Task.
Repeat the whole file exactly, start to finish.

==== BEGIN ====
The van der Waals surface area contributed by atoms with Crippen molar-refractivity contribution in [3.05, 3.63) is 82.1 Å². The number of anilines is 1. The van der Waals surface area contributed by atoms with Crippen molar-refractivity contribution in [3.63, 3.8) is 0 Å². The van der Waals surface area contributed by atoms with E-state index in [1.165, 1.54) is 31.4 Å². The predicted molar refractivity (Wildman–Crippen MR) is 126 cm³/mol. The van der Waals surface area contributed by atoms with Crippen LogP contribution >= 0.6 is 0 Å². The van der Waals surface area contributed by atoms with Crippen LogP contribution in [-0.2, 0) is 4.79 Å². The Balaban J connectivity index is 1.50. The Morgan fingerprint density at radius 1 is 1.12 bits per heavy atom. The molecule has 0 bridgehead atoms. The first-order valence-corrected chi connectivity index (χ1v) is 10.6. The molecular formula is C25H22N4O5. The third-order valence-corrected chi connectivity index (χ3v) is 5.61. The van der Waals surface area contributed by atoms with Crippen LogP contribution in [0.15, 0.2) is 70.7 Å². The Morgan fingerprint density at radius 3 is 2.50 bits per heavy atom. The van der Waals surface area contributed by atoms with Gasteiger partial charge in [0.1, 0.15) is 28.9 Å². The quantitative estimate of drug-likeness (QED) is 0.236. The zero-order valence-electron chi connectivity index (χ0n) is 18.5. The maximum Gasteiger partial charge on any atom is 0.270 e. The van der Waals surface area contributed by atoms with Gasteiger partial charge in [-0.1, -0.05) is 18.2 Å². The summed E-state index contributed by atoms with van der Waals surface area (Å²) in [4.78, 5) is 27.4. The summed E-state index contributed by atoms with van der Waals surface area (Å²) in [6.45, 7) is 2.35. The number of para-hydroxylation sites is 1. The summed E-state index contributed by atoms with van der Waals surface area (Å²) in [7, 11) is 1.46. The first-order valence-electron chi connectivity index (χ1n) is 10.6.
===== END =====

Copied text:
The van der Waals surface area contributed by atoms with Crippen molar-refractivity contribution in [3.05, 3.63) is 82.1 Å². The number of anilines is 1. The van der Waals surface area contributed by atoms with Crippen molar-refractivity contribution in [3.63, 3.8) is 0 Å². The van der Waals surface area contributed by atoms with E-state index in [1.165, 1.54) is 31.4 Å². The predicted molar refractivity (Wildman–Crippen MR) is 126 cm³/mol. The van der Waals surface area contributed by atoms with Crippen LogP contribution >= 0.6 is 0 Å². The van der Waals surface area contributed by atoms with Crippen LogP contribution in [-0.2, 0) is 4.79 Å². The Balaban J connectivity index is 1.50. The Morgan fingerprint density at radius 1 is 1.12 bits per heavy atom. The molecule has 0 bridgehead atoms. The first-order valence-corrected chi connectivity index (χ1v) is 10.6. The molecular formula is C25H22N4O5. The third-order valence-corrected chi connectivity index (χ3v) is 5.61. The van der Waals surface area contributed by atoms with Crippen LogP contribution in [0.15, 0.2) is 70.7 Å². The Morgan fingerprint density at radius 3 is 2.50 bits per heavy atom. The van der Waals surface area contributed by atoms with Gasteiger partial charge in [0.1, 0.15) is 28.9 Å². The quantitative estimate of drug-likeness (QED) is 0.236. The zero-order valence-electron chi connectivity index (χ0n) is 18.5. The maximum Gasteiger partial charge on any atom is 0.270 e. The van der Waals surface area contributed by atoms with Gasteiger partial charge in [-0.1, -0.05) is 18.2 Å². The summed E-state index contributed by atoms with van der Waals surface area (Å²) in [4.78, 5) is 27.4. The summed E-state index contributed by atoms with van der Waals surface area (Å²) in [6.45, 7) is 2.35. The number of para-hydroxylation sites is 1. The summed E-state index contributed by atoms with van der Waals surface area (Å²) in [7, 11) is 1.46. The first-order valence-electron chi connectivity index (χ1n) is 10.6.